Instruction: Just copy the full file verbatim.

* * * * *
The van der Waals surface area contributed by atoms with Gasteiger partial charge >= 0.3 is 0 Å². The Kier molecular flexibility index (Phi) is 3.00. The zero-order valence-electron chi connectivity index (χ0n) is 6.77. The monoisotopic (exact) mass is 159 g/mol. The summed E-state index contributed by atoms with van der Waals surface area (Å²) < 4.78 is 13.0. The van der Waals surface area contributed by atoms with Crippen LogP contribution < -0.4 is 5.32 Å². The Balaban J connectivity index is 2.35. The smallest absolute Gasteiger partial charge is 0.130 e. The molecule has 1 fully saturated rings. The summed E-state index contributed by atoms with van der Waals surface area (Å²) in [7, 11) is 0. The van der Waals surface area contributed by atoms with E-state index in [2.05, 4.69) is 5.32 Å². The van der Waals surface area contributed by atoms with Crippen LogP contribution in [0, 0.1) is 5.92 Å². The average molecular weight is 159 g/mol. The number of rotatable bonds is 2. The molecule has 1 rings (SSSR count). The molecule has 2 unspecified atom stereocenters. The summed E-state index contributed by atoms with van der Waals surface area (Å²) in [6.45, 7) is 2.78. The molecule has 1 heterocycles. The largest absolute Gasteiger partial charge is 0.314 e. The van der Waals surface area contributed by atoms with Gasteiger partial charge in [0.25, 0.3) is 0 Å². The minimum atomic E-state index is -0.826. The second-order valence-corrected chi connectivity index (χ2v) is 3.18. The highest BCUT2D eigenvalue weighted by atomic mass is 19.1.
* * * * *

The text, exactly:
The van der Waals surface area contributed by atoms with Gasteiger partial charge >= 0.3 is 0 Å². The Kier molecular flexibility index (Phi) is 3.00. The zero-order valence-electron chi connectivity index (χ0n) is 6.77. The monoisotopic (exact) mass is 159 g/mol. The summed E-state index contributed by atoms with van der Waals surface area (Å²) < 4.78 is 13.0. The van der Waals surface area contributed by atoms with Crippen LogP contribution < -0.4 is 5.32 Å². The Balaban J connectivity index is 2.35. The smallest absolute Gasteiger partial charge is 0.130 e. The molecule has 1 fully saturated rings. The summed E-state index contributed by atoms with van der Waals surface area (Å²) in [7, 11) is 0. The van der Waals surface area contributed by atoms with E-state index in [2.05, 4.69) is 5.32 Å². The van der Waals surface area contributed by atoms with Crippen LogP contribution in [0, 0.1) is 5.92 Å². The average molecular weight is 159 g/mol. The number of rotatable bonds is 2. The molecule has 1 rings (SSSR count). The molecule has 2 unspecified atom stereocenters. The summed E-state index contributed by atoms with van der Waals surface area (Å²) in [6.45, 7) is 2.78. The molecule has 1 heterocycles. The largest absolute Gasteiger partial charge is 0.314 e. The van der Waals surface area contributed by atoms with Gasteiger partial charge in [0.25, 0.3) is 0 Å². The minimum atomic E-state index is -0.826. The second-order valence-corrected chi connectivity index (χ2v) is 3.18. The highest BCUT2D eigenvalue weighted by atomic mass is 19.1.